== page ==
WE DIG THE POLLINATORS AND THE PRODUCERS.
Bees Are A Big Deal To Us. You should care too.
A world without bees is a bleak one.
Set aside for a moment about how tasty and good for you honey is, and take a moment to think about this.
Seventy out of the top 100 human food crops, which supply about 90 percent of the world’s nutrition, are pollinated by bees.
That’s a lot of much needed sustinence. It’s a scary amount of our food supply to jeopardize. What’s more, they’re also responsible for pollinating some of the healthiest foods for us like nuts, fruits, and vegetables.
What they do for us is simply incredible. Their positive impact is undeniable and you’d think we’d treat them with more reverance than we do.
Fortunately, in recent years, there has been both a growing awareness of the severe harm being done to our worldwide honey bee population and what to do to support them.
This page will serve as hub of information for bee facts, what we do to support our bees, and what you can do too. Don’t worry, it’s not hard.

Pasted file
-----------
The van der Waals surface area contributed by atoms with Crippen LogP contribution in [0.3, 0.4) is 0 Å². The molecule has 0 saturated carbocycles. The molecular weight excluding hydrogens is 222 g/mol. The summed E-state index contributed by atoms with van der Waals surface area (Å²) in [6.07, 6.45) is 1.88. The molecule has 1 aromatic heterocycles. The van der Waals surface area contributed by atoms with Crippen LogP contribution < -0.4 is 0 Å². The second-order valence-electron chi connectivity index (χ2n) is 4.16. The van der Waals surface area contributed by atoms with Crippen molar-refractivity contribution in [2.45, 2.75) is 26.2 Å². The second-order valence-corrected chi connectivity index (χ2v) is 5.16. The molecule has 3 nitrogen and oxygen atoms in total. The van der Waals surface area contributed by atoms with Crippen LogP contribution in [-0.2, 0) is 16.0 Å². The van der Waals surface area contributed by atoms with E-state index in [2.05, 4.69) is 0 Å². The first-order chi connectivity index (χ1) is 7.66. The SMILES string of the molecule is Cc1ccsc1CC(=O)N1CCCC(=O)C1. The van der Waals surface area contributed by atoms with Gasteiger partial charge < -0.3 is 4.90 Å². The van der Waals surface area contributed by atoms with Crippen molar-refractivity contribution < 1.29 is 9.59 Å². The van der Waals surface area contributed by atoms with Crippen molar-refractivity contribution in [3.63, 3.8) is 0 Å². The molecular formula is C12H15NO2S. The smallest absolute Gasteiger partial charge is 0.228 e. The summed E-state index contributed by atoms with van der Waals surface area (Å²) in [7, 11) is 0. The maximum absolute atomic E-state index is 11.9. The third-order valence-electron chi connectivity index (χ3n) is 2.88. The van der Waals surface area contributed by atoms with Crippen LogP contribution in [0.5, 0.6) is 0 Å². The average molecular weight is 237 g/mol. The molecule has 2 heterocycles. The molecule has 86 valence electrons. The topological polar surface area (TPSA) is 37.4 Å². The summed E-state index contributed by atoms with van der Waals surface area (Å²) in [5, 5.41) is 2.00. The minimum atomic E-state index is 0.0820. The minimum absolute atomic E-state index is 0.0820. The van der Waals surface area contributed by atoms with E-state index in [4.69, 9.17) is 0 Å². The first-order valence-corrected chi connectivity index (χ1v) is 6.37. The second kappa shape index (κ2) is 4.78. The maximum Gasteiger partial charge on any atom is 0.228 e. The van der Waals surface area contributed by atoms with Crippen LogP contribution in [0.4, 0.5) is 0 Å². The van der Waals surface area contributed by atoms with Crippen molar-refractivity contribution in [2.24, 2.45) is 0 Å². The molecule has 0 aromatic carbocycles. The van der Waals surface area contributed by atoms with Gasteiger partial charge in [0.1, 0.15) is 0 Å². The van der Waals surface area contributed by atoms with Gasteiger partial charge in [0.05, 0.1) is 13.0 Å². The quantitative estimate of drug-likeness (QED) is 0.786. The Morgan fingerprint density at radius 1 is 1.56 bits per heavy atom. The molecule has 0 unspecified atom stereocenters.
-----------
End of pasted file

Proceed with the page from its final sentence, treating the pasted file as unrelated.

We wanted more bees in our world and in Alameda so we installed several hives on our rooftop. We also sponsor several throughout Alameda. Our hives are tended to by Mike Vigo of The Bee Ranchers. We make hyper-local honey for you to enjoy too. There’s a lot to discover, we invite you to learn more.
- Honey bees – wild and domestic – perform about 80 percent of all pollination worldwide.
- When foraging, they will visit 50 – 100 flowers each pollination trip. To produce a pound of honey, bees will visit 2 million flowers and fly 55,000 miles.
- A single beehive can produce more than 100 pounds of honey.
- Honey contains all of the substances needed to sustain life including enzymes, water, minerals and vitamins.
- Honey bees can fly 10 – 15 mph, and will beat their wings 200 times per second. That’s 12,000 beats per minute and what gives them their buzz.
- There is only one queen in a colony, which can be as large as 80,000 bees in the summer. She produces all the worker bees and drones, laying up to 2,000 eggs a day.
We promised it’s not hard to support the bees, and it’s not. Really, it’s about choosing to eliminate pesticides from our environment and choosing to support those who do. Below is an easy list of things you can do today. Bee the change.
- Stop Using Insecticides
- Avoid Seeds Coated with Insecticides
- Read Labels on Garden Compost – watch out for inidacloprid
- Plant bee-friendly plants – get organic wildflower seeds.
- Create Habitat Gardens – let part of your land go wild.
- Become a Beekeeper – Or, Get a Hive
- Buy Local Honey – Support your beekeepers.
- Spread the Word.